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ARS Home » Midwest Area » Peoria, Illinois » National Center for Agricultural Utilization Research » Mycotoxin Prevention and Applied Microbiology Research » Research » Research Project #438642

Research Project: Improving Food Safety by Controlling Mycotoxin Contamination and Enhancing Climate Resilience of Wheat and Barley

Location: Mycotoxin Prevention and Applied Microbiology Research

Project Number: 5010-11420-001-000-D
Project Type: In-House Appropriated

Start Date: Jan 5, 2021
End Date: Jan 4, 2026

Objective 1: Identify Fusarium graminearum (Fg) virulence factors and/or fitness traits that can be targeted to reduce grain mycotoxin contamination. [C1, PS2] Sub-objective 1.A: Identify and characterize core effectors of Fg that can be targeted to reduce initial infection of wheat and barley. Sub-objective 1.B: Identify and characterize Fg population-specific factors that contribute to differences in virulence and mycotoxin contamination of wheat and barley. Objective 2: Identify germplasm that can be used by breeders to simultaneously target climate resilient mycotoxin resistance and high grain quality traits. [C1, PS2] Sub-objective 2.A: Evaluate the resilience of FHB resistance to e[CO2] in MR and S wheat cultivars. Sub-objective 2.B: Determine the impact of e[CO2] on the production of Fg mycotoxins and other secondary metabolites during growth on wheat and barley grains. Sub-objective 2.C: Determine the impact of e[CO2] on the nutritional quality of FHB MR parent wheat lines and identify potential breeding strategies to maintain grain quality. Objective 3: Manipulate microbial populations or metabolites to control trichothecene contamination of grain and malting barley. [C1, PS2, PS5] Sub-objective 3.A: Evaluate the efficacy of Sarocladium and Paenibacillus as biocontrol agents to control FHB and mycotoxin contamination of grains. Sub-objective 3.B: Determine how perithecial pigmentation affects production, discharge, and germination of Fusarium ascospores so that these metabolites can be manipulated to reduce Fg inoculum in the field. Sub-objective 3.C: Develop a biofumigant from plant derived metabolites to inhibit fungal growth and mycotoxin production during barley malting.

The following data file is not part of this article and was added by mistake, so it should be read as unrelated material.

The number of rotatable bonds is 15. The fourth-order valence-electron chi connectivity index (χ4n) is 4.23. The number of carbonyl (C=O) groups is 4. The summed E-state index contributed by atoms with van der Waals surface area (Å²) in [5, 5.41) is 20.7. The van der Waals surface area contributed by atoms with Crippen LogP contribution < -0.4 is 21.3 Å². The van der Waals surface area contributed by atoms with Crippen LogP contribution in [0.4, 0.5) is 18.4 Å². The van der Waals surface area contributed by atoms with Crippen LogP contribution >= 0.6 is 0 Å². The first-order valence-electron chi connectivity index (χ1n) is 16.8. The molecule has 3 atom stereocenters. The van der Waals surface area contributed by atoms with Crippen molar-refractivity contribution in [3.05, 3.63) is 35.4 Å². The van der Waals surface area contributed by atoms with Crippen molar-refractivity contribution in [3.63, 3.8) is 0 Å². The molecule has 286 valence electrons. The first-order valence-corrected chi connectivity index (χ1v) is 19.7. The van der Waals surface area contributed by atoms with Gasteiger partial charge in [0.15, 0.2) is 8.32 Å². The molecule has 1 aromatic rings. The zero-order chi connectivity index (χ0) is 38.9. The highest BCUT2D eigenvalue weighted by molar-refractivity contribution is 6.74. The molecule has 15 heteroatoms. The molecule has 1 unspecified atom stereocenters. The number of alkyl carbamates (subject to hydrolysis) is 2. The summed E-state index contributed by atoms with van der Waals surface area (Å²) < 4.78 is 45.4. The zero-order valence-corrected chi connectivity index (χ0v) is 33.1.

Mycotoxins are poisonous fungal metabolites that contaminate cereals, making them unsafe for human or livestock consumption. Contamination originates in the field during grain development when crops become infected by mycotoxigenic fungal pathogens that can result in diseases with significant economic losses. Fusarium head blight (FHB), is a devastating disease of wheat and barley that is caused primarily by the fungal pathogen Fusarium graminearum (Fg) which produces mycotoxins, including trichothecenes and zearalenone. FHB is a complex ecological problem that has been difficult to eradicate because infection is dependent on multiple interacting factors. The severity of FHB is contingent on the prevalence, virulence, and aggressiveness of the pathogen, the genetic potential of the host plant’s resistance, as well as other abiotic and biotic environmental factors that influence the outcome of the plant-pathogen interactions. Previous efforts by scientists in the FHB community have laid a foundation of information on pathogen virulence and host resistance, but we need to further understand how environmental factors shape the outcome and impact of interactions. Using a holistic approach that tackles the problem from multiple angles, we propose to target factors that can be manipulated to impose mycotoxin control: 1) Fg pathogenic fitness, 2) resilience of crop resistance, and 3) beneficial microorganisms and microbial or plant metabolites. Knowledge obtained from this approach will aid in the development of integrated climate-resilient control strategies for FHB and mycotoxin contamination of grains, thereby reducing the impact of mycotoxins on our food supply. These studies will ultimately benefit growers; small grain breeders; stakeholders in the food and feed industry; other research scientists; regulatory agencies (United States Food and Drug Administration, USDA Federal Grain Inspection Service, and Animal Plant Health Inspection Service); and most importantly the consumer.